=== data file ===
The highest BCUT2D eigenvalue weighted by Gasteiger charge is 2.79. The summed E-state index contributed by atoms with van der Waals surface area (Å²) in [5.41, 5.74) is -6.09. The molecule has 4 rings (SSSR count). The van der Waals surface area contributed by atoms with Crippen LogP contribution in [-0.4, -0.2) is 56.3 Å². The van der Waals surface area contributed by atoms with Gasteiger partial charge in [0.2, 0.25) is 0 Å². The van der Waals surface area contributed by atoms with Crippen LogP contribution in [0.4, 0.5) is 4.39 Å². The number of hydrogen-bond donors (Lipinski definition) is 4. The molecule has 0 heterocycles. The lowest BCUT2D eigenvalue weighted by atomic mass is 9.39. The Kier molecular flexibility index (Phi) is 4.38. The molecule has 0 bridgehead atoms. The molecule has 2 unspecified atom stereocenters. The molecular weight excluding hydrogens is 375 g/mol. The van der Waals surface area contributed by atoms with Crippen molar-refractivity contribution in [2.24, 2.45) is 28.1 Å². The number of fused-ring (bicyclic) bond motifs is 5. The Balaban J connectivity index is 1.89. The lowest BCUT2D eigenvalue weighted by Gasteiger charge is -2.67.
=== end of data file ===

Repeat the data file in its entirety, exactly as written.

The highest BCUT2D eigenvalue weighted by Gasteiger charge is 2.79. The summed E-state index contributed by atoms with van der Waals surface area (Å²) in [5.41, 5.74) is -6.09. The molecule has 4 rings (SSSR count). The van der Waals surface area contributed by atoms with Crippen LogP contribution in [-0.4, -0.2) is 56.3 Å². The van der Waals surface area contributed by atoms with Gasteiger partial charge in [0.2, 0.25) is 0 Å². The van der Waals surface area contributed by atoms with Crippen LogP contribution in [0.4, 0.5) is 4.39 Å². The number of hydrogen-bond donors (Lipinski definition) is 4. The molecule has 0 heterocycles. The lowest BCUT2D eigenvalue weighted by atomic mass is 9.39. The Kier molecular flexibility index (Phi) is 4.38. The molecule has 0 bridgehead atoms. The molecule has 2 unspecified atom stereocenters. The molecular weight excluding hydrogens is 375 g/mol. The van der Waals surface area contributed by atoms with Crippen molar-refractivity contribution in [2.24, 2.45) is 28.1 Å². The number of fused-ring (bicyclic) bond motifs is 5. The Balaban J connectivity index is 1.89. The lowest BCUT2D eigenvalue weighted by Gasteiger charge is -2.67.